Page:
For better or worse, we’ve all been hanging on the edge of our seats for a conclusion in Amazing Spider-Man. But now that the Kindred story is over, where do we go from here? According to Amazing Spider-Man #58’s solicit, “the seeds that he’s planted along the way for the next start to bloom”, which means work has been done for this latest story arc to build off of. How does this play into Nick Spencer’s year-long run? Find out (or don’t!) in this week’s issue!
This issue opens with Spider-Man reliving the hell Kindred put him through as he faces his demons, before literally facing Mister Negative’s demons. Cut to May Parker helping Martin Li get his strength back. It’s a good smash cut and it adds proper tension to the narrative since May is likely in danger being around Mister Negative aka Martin Li.
Juggling two other major plots, Spencer is effective in how he’s moving the Kindred story along. The true mission of Kindred remains in question, but it’s interesting to see the fallout of his actions. What he’s done to his family is natural and believable. There are good callbacks to previous issues, like the recent Web of Venom: The Good Son, which build on Spidey history that’s rock solid. “Juggling” is an appropriate word for this issue since it’s tossing a few familiar threads in the air and some of them are coming down on top of each other in surprising ways. The cliffhanger seems to suggest there’s a pairing we’ve never seen before, for instance, which is exciting.
This issue works so well thanks to how it spends its time with characters outside of costumes. Peter is trying to help others as Peter, the same as May, and it’s these relationships Spencer is building on. These are relationships with long histories–which this issue visualizes in quick montage flashbacks — adding to the depth of what we’re reading. That element might go over new readers’ heads, but it’s done well enough where readers can see this is a story about people and how they are affected by those who wear masks.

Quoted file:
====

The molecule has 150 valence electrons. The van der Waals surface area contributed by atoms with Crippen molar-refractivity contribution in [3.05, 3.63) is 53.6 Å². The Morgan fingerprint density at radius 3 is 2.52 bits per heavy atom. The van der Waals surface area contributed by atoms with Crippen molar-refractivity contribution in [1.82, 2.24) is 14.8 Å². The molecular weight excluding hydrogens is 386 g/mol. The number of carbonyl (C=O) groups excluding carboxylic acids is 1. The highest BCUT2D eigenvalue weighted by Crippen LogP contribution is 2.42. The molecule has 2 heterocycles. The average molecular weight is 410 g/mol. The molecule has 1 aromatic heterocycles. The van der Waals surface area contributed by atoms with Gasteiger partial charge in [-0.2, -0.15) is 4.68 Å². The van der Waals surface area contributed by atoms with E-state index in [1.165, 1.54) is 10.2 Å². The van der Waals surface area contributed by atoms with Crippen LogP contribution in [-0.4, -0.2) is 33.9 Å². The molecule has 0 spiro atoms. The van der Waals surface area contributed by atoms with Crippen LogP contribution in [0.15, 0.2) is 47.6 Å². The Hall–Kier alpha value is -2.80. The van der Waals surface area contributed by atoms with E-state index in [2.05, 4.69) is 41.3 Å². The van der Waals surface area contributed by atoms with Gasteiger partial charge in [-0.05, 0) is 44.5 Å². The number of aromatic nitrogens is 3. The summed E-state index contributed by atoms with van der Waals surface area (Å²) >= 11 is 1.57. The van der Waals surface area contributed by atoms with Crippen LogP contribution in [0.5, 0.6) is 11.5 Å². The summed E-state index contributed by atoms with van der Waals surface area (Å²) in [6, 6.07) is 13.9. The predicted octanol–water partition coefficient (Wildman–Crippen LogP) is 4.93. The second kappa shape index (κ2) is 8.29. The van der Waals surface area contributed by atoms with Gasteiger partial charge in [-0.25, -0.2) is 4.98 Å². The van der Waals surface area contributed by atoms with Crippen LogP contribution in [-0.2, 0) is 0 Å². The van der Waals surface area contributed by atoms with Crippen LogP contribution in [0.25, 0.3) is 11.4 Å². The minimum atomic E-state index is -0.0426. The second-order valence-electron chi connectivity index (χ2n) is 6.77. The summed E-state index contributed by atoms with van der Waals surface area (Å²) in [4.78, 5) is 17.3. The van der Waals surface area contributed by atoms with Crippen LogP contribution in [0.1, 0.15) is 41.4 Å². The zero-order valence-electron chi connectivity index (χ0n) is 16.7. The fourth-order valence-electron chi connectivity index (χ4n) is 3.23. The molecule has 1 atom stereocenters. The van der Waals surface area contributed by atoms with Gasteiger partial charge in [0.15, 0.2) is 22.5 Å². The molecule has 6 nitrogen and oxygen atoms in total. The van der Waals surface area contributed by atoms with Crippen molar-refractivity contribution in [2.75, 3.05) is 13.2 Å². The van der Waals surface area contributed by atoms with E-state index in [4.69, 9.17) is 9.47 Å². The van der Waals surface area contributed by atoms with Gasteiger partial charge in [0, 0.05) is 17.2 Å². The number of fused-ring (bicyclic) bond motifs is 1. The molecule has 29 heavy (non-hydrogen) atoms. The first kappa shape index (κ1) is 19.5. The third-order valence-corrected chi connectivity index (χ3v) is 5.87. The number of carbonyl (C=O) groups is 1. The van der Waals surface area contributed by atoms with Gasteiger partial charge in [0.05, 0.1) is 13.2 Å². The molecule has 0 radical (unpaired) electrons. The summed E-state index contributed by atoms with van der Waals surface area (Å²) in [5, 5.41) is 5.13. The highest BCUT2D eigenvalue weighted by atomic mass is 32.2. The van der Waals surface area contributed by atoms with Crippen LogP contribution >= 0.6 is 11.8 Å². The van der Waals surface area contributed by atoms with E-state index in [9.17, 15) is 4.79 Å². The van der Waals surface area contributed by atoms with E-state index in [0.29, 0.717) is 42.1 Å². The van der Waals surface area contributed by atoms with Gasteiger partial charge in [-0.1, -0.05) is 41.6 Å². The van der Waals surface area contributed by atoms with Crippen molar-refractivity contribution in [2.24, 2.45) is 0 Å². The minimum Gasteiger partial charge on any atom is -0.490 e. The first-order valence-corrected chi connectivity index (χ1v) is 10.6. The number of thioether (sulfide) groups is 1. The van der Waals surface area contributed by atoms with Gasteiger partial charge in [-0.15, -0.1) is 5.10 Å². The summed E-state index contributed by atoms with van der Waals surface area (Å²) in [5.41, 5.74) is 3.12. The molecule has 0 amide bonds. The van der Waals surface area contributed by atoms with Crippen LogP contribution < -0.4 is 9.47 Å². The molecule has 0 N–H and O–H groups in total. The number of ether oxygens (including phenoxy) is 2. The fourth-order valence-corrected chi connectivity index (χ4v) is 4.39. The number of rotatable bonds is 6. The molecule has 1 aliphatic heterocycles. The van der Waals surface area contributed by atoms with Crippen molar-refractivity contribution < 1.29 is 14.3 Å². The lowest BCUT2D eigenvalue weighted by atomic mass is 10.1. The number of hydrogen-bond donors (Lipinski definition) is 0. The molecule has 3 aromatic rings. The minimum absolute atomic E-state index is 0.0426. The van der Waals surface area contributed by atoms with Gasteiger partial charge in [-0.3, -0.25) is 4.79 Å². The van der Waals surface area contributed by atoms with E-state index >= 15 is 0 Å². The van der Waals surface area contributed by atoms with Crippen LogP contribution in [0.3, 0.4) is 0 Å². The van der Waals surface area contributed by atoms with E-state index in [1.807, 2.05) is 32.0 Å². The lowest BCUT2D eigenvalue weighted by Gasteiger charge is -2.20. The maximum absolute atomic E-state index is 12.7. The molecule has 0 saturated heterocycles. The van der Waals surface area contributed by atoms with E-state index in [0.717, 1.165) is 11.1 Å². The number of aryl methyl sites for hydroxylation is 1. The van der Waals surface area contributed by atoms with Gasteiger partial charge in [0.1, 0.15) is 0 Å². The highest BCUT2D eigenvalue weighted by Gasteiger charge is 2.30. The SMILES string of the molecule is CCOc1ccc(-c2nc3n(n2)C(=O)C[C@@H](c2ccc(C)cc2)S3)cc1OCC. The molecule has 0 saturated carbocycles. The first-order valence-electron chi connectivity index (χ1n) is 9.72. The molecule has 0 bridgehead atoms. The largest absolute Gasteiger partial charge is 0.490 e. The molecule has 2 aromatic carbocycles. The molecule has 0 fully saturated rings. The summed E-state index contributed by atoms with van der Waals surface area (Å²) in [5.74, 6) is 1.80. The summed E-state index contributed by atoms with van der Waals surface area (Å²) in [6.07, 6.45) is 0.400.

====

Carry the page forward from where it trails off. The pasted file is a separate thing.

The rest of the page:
Marcelo Ferreira opens this book with some excellent Spider-Man action. Inked by Wayne Faucher with colors by Morry Hollowell, the use of shadow and light is exceptional. The tears in Spidey’s costume look great and you can get a sense of the man under the mask, too. This is truly a dark tale, which you can see in how eyes are cast in shadow or how emotions run high. The intensity of emotion is shown across various characters, which aid in creating a sense of drama in a book that is light on action. Again, Ferreira does well with these scenes. Quick cuts to flashbacks work well as they hover literally over Peter’s mind and integrate amongst panels via dissolve.
If the Kindred story has been a frustrating one for you, or at the very least drawn on too long for you, you’ll need to separate yourself from it to enjoy what is on the page here. The character seemingly won’t leave the minds of these characters as they ponder what he’s done to them or think about the man under the mask. Still, Kindred’s presence hangs over this issue in a way that can feel frustrating. The character is literally in a box, unable to be removed from the narrative. His presence seems to be on every page due to the choices in a darker color and heavier inks. It’s not clear why Kindred must remain a focus save for his ties to family, but his smirking face seems to suggest a plan is still taking place. From that, the reader is still left wondering what he could be plotting, which is at this point tiresome.
Amazing Spider-Man #58 is a good start to the “Negative Space” story arc, tying closely to the family aspect of the characters. The relationships Peter has with these characters are the lifeblood of the issue, just as they were what made the original Stan Lee and Steve Ditko’s runs so appealingly. That aspect is captured well here.
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